HE stole a packet of chocolate buttons worth just £1 but they turned out to be much more costly.
Stephen Mills ended up shelling out £425 when he was hauled before the courts.
It’s a nonsense for victims and it breaks the link between the offender taking responsibilty for the damage that they’ve donTim Sparkes
But part of that was made up of a new £150 ‘criminal courts charge’, which has been criticised.
Courts have their hands tied over the charge and unlike other orders, it is not means-tested.
That means defendants can be ordered to pay charges they will never afford.
If unpaid for two years it is wiped.
The charge – imposed on conviction – range from £150 on a guilty plea in the magistrates’ court to £1,200 after a trial at crown court.
Tim Sparkes is a solicitor from Rowes Spares Partnership and represents defendants at Portsmouth magistrates and crown court.
He said: ‘The risk is it’s going to make people plead guilty to avoid the higher charges.’
He added: ‘We’re getting people coming to court who are racking up thousands of pounds already in criminal courts charges.’
He added that a defendant he represented, who works hard on low wages, admitted common assault and got a conditional discharge. But he was told to pay a £150 criminal courts charge as well.
Mr Sparkes said he fears it means magistrates in some cases will be unable to impose compensation for victims.
He added: ‘It’s a nonsense for victims and it breaks the link between the offender taking responsibilty for the damage that they’ve done.’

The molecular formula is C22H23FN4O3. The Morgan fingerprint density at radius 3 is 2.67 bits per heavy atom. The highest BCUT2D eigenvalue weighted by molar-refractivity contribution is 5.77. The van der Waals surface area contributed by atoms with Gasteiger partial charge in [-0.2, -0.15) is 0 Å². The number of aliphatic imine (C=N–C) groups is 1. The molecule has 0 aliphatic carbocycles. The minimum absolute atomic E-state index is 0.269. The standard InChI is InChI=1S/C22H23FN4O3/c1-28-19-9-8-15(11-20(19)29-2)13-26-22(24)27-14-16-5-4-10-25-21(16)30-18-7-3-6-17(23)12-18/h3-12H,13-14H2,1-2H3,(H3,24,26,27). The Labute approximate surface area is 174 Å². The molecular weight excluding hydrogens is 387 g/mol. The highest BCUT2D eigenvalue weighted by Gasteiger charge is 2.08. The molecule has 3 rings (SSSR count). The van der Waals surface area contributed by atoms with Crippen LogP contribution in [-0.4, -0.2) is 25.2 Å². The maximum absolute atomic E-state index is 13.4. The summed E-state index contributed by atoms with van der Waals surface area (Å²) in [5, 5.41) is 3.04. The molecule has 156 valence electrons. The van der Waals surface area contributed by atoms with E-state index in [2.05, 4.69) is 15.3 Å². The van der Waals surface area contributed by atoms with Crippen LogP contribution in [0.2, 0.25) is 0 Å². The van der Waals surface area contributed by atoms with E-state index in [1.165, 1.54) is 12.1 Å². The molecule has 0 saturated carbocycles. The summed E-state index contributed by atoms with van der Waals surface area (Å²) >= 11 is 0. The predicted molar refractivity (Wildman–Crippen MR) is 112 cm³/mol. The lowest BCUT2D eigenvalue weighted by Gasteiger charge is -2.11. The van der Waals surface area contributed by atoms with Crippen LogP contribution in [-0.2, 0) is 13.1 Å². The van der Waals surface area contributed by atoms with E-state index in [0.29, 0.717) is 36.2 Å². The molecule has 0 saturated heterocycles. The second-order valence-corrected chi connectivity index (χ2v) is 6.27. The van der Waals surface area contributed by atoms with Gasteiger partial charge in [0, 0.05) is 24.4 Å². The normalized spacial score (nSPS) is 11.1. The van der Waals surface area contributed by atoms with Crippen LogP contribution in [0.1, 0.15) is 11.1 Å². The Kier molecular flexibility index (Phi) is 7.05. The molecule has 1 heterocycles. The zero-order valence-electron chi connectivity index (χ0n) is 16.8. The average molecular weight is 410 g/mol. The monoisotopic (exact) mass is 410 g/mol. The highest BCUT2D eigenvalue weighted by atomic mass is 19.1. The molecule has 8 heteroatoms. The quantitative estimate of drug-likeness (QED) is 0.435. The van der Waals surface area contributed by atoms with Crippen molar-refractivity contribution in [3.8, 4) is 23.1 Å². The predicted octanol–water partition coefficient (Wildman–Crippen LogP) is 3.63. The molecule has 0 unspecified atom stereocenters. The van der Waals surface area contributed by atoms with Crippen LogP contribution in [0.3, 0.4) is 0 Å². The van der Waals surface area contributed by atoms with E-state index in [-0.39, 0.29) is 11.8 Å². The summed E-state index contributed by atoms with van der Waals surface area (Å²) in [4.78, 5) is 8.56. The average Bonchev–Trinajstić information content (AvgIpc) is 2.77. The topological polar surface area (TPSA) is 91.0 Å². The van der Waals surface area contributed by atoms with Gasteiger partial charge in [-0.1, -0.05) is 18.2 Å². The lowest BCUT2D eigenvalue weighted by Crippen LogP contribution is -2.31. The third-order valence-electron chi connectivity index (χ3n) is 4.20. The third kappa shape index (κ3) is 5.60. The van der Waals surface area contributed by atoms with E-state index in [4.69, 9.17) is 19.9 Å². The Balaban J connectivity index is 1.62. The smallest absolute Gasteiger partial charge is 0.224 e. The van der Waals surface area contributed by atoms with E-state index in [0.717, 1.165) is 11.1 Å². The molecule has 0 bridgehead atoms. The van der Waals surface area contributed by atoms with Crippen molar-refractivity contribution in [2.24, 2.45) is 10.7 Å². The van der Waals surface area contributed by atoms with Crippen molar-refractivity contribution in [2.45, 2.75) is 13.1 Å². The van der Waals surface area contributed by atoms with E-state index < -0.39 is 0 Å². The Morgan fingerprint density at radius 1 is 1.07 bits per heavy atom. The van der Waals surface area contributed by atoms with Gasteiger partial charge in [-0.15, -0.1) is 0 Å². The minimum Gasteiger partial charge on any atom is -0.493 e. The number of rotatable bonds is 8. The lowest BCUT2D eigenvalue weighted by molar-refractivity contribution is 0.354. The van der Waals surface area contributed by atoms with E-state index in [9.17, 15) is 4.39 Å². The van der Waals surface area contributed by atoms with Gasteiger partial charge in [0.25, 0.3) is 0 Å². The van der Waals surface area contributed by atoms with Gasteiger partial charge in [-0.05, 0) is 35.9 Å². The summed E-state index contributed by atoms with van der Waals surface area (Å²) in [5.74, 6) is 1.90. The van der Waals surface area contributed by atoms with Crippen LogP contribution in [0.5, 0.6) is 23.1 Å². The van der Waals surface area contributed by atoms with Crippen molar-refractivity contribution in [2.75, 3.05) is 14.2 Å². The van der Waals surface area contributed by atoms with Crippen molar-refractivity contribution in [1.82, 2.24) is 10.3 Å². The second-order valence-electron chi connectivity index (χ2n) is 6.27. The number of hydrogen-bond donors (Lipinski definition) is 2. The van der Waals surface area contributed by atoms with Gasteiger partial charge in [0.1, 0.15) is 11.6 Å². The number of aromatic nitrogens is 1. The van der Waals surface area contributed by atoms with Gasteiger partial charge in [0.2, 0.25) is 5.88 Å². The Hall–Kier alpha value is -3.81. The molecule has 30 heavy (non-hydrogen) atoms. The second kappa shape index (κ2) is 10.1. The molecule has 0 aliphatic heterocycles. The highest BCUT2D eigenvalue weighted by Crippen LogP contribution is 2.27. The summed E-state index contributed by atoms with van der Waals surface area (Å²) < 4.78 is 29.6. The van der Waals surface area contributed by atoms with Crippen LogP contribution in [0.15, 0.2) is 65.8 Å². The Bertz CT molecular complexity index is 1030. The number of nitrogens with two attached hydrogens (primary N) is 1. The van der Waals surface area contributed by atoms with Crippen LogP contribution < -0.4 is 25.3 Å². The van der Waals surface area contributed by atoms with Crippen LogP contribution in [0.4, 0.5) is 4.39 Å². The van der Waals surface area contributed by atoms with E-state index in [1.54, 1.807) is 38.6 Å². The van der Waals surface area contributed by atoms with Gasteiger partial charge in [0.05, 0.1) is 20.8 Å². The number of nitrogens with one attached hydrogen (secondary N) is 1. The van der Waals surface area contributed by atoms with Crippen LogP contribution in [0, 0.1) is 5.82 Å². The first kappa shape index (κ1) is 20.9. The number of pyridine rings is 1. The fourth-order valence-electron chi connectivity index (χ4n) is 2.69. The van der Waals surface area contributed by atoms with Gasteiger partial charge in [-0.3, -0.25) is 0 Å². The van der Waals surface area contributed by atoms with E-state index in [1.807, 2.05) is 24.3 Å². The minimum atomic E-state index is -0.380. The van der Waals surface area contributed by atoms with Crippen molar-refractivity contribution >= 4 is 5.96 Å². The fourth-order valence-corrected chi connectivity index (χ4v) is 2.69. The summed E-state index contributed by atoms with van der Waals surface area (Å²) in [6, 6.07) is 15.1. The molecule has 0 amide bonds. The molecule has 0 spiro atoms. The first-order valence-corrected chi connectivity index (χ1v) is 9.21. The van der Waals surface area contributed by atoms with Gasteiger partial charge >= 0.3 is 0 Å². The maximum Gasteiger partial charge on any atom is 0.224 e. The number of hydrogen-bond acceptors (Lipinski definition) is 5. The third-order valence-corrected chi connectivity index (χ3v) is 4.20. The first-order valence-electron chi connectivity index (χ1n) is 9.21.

The Ministry of Justice said it brought in the charge to ‘make it possible to recover some of the costs of the criminal courts’ and reduce the burden on the taxpayer.
But the Magistrates’ Association and the Howard League for Penal Reform have criticised the charge.
Richard Monkhouse is national chairman of the Magistrates’ Association.
It is the independent charity representing most magistrates in England and Wales.
He said some are quitting the bench over the charge.
He added: ‘We’re calling on the Lord Chancellor to launch an urgent six-month review in October with a view to giving magistrates discretion.’
At Portsmouth Magistrates’ Court, Mills, 38, of Celia Close, Waterlooville, admitted stealing the chocolate buttons from WH Smith in London Road, Waterlooville, on August 11.
Another man, Paul Drury, 49, of Talbot Road, Southsea, admitted stealing a bottle of cider worth £2.65 from Sainsbury’s.
He was fined £70 and ordered to pay a £20 victim surcharge and a £150 criminal courts charge.
He committed the crime on June 28 in Commercial Road.
Portsmouth magistrates ordered that he pay the cash through his benefits.